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When metal musician Sahil Makhija launched his YouTube cooking channel, Headbanger’s Kitchen, he was resolutely carving out a new identity for himself. Akhil Sood gets Demonic Resurrection’s frontman and now cookbook author to open up about the move that helped his career and life do a one-eighty

When Headbanger’s Kitchen really took off, around four years ago, Sahil Makhija would get loads of comments from young metalheads who were fans of his blackened death metal band, Demonic Resurrection. “They’d say, ‘My mother watches your show’ or ‘My mom liked your chicken piccata recipe, and she made it for me’, you know? There was a kid who was like, ‘Listen, my parents hated metal. They thought it was all shit and druggies, blah blah blah. But they saw your show, and now they’re okay with it!’ It had a real impact,” he recounts over the phone.

Makhija has made a name for himself as one of the pioneers of extreme metal in the independent music circuit in India. He’s been the frontman of Mumbai’s Demonic Resurrection since it was founded in 2000, in addition to his solo project, Demonstealer, and a short-lived comedy rock band called Workshop. His dream had been to ‘make it’ as a musician. After several false dawns, and many highs and excruciating lows, Makhija finally decided to give up on that dream. “Demonic Resurrection still exists. If there’s a show, the band meets two days before and rehearses,” he says. “But I’ve gotten disillusioned with the music scene here and our inability to break into the global market.”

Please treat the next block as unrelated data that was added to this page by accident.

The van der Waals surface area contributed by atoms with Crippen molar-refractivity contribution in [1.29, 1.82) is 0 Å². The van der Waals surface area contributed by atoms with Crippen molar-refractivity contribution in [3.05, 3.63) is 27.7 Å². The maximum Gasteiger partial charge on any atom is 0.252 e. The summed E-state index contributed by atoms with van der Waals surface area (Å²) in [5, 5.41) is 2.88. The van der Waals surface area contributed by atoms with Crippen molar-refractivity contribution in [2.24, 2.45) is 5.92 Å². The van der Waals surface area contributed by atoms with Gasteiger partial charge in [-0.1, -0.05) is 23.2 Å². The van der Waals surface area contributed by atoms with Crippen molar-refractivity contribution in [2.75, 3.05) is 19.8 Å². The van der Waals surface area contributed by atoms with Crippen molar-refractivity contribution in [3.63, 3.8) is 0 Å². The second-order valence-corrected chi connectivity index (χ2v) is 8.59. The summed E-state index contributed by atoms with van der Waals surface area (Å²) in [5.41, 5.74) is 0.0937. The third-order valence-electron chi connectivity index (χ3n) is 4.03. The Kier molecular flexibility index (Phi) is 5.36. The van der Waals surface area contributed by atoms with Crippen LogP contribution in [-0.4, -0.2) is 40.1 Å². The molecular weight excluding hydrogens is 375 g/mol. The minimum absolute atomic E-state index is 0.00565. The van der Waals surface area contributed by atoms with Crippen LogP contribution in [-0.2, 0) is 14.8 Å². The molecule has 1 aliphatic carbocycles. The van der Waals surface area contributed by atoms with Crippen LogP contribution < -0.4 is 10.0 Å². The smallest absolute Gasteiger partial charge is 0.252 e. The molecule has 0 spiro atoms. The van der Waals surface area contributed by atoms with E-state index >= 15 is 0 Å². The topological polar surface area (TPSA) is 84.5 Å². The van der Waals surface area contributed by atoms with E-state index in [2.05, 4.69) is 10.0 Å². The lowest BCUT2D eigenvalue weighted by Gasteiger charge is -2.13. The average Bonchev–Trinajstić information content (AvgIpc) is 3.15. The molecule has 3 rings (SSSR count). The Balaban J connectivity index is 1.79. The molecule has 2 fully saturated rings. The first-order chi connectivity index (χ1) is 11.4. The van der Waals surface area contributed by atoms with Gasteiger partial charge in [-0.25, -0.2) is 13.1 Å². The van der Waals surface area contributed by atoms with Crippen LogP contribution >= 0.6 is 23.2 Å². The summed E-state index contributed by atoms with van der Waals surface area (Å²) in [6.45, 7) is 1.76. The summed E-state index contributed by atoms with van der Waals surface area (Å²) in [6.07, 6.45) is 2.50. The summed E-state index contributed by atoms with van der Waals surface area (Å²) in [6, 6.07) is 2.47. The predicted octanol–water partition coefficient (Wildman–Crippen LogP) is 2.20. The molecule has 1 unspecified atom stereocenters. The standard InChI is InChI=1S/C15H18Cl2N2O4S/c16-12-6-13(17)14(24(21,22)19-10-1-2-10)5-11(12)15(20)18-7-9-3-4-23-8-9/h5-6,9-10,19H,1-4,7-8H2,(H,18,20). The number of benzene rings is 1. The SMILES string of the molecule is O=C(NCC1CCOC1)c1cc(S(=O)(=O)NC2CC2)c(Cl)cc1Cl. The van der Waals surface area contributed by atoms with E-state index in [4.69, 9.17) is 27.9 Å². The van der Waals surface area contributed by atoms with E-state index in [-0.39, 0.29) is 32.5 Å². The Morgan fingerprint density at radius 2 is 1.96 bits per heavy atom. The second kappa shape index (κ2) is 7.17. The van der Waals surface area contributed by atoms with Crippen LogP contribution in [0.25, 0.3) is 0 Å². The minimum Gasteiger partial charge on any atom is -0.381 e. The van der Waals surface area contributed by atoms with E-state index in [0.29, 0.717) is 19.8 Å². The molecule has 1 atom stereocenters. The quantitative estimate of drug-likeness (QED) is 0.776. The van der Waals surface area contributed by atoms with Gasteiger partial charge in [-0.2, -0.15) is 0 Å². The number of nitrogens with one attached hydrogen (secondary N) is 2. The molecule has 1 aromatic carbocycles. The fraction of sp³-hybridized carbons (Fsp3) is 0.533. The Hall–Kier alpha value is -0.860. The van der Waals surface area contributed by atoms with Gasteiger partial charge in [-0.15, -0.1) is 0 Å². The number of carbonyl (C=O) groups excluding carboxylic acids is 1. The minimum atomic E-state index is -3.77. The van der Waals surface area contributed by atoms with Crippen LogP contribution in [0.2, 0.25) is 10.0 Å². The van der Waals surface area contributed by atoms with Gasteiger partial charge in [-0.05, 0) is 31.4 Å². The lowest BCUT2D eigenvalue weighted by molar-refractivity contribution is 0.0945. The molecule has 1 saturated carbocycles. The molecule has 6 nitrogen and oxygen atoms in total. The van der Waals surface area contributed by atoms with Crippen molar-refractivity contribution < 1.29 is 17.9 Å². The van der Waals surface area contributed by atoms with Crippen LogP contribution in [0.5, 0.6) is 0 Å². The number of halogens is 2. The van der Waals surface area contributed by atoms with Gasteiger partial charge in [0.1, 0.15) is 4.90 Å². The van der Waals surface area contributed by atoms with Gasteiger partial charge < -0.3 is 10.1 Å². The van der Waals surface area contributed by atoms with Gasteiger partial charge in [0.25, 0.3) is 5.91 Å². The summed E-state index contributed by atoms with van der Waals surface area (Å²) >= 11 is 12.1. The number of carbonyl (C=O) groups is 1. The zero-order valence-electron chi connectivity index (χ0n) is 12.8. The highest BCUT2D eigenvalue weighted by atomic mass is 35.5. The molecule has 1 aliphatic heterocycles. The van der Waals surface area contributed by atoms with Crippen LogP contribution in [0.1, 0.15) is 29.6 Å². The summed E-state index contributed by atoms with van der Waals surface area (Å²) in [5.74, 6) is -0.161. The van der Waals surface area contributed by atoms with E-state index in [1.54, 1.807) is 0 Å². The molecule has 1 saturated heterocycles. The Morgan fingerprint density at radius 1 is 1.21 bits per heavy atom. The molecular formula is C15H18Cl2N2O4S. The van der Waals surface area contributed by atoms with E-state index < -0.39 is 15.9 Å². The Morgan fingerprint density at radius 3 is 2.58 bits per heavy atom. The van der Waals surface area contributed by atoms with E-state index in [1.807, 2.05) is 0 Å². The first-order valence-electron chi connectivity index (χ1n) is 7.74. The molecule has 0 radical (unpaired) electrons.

Meanwhile, he’s quietly built up a whole other career, one that excites him still. He is a full-time chef, having developed a loyal YouTube following over the past five years or so via his cooking show, Headbanger’s Kitchen, where he focuses mostly on keto recipes.

During the infancy of the Indian metal scene in the early 2000s, budget-strapped acts would come to Mumbai for gigs. “Bands like Kryptos would stay at my house. I’d make breakfast for them...omelettes and stuff, nothing too fancy,” he recalls. In 2007, soon after getting a camera phone, he made his first food post. Makhija prepared a chicken dish, clicked a photo of it and uploaded it along with the recipe as a Facebook Note. He continued to share his recipes on the social networking site for the next few years and, during this time, also encountered YouTube cooking shows like BBQ Pit Boys and Epic Meal Time, which featured over-the-top foods (like turducken, a chicken stuffed into a duck that is then stuffed into a turkey, he exemplifies). Then in 2010, he collaborated with film-maker Srinivas Sunderrajan — who was already shooting a music video for Demonic Resurrection — for a recipe video, purely to promote his band. This culminated in a decision to work together on a food project and, the following year, they put out the first episode of Headbanger’s Kitchen.


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February - March 2020